BOULDER, Colo. -- Deion Sanders doesn't want anyone sleeping on what's happening with his reconstructed Colorado Buffaloes.
It's just sometimes hard to stay awake until the end. A few late-night kickoffs have the Buffaloes chasing wins when many around the nation are catching z's.
Coach Prime isn't the biggest fan of those late prime-time kickoffs, either. The Buffaloes will play well into the night once again Friday when they host Stanford at sold-out Folsom Field. The game won't start until at least 8 p.m. MT and doesn't figure to finish until after 11:30 p.m., maybe even carrying into early Saturday.
"Who makes these 8 o'clock games? Dumbest thing ever. Stupidest thing ever invented in life. Who wants to stay up until 8 o'clock for a darn game?" Sanders said Wednesday on "Buffs PrimeTime." "What about the East Coast -- do they even care about ratings? Is anyone watching it? What are we supposed to do with the kids all day until 8 o'clock? What are we supposed to do in the hotel?"
Asked by the host of his show, Mark Johnson, about maybe watching some football in the downtime, Sanders quipped: "Who's playing on Friday?"
It will be just the second time the Buffaloes play on a Friday the 13th. The only other occasion was November 2015, when they lost 27-24 to Southern California.
Sanders wishes these late-night games were as rare.
When the Buffaloes (4-2, 1-2 Pac-12) played Colorado State on Sept. 16 -- kickoff was at 8:21 p.m. Mountain -- the game didn't finish until 12:25 a.m. It did go two overtimes, though, and lasted a little over four hours as the Buffaloes rallied for a 43-35 win. It was the longest game in Buffaloes history, the school reported.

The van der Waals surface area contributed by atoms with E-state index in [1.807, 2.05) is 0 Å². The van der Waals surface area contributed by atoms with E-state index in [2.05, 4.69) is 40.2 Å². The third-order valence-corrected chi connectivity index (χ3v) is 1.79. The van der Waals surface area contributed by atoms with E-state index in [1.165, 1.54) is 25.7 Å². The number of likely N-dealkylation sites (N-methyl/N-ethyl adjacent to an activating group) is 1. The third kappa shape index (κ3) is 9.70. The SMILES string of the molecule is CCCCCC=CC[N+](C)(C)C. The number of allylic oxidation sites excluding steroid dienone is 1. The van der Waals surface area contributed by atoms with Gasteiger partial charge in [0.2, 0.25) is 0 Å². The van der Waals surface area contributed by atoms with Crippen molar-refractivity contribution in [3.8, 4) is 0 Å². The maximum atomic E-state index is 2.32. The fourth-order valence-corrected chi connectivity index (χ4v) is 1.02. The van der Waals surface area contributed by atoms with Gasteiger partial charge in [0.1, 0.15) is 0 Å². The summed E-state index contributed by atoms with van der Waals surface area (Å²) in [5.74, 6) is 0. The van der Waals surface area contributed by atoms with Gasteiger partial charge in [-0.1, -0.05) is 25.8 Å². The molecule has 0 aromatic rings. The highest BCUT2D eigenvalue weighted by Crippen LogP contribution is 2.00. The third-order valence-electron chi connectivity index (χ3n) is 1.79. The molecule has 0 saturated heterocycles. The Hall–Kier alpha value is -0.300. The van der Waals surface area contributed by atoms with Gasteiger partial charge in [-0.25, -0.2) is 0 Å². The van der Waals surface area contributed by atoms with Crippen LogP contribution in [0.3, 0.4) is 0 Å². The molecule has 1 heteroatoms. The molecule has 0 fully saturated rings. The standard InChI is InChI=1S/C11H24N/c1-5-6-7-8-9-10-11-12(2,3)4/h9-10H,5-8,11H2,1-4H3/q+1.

Up ahead is another late one for Colorado on Nov. 17 at Washington State, which is set for an 8:30 p.m. MT kickoff. It's a far cry from the early part of the season, which saw three kickoffs at 10 a.m. MT (the Buffs won the first two).
Sanders has already had enough with games carrying into the wee hours of the evening. It's not uncommon in the Pac-12, where conference teams have a history of playing long after dark.
"Thank God we're not going to be in this conference," Sanders said on his radio show as the school prepares to move from the Pac-12 to the Big 12 next season.
One thing Sanders is a fan of: Stanford (1-4, 0-3) and first-year Cardinal coach Troy Taylor. Both coaches were tasked with turning around programs.
"They have fight in them. They won't give up," Sanders said. "I love what they're putting on the field."
Sanders has made the Buffaloes the talk of college football and their sideline at Folsom Field the place to be. Their field is almost like the most popular nightclub in town, with entertainers (Dwayne "The Rock" Johnson, Lil Wayne, DaBaby) and famous athletes (Terrell Owens, Kevin Garnett) making appearances.
Given the red-carpet vibe, maybe it's only fitting for a late start Friday as Colorado creeps closer to bowl eligibility a season after going 1-11.
Even with an after-hours finish, the Buffaloes are sure to get more than their fair share of viewers. The prime-time game against the Rams on ESPN was one of the most-watched in team history. Colorado boasts five of the eight top-watched college football games this season in terms of viewership, according to research provided from the school.
"It's pretty clear," Taylor said of the Buffs, "that they're a better team than they've been in the past. I think they'll continue to get better."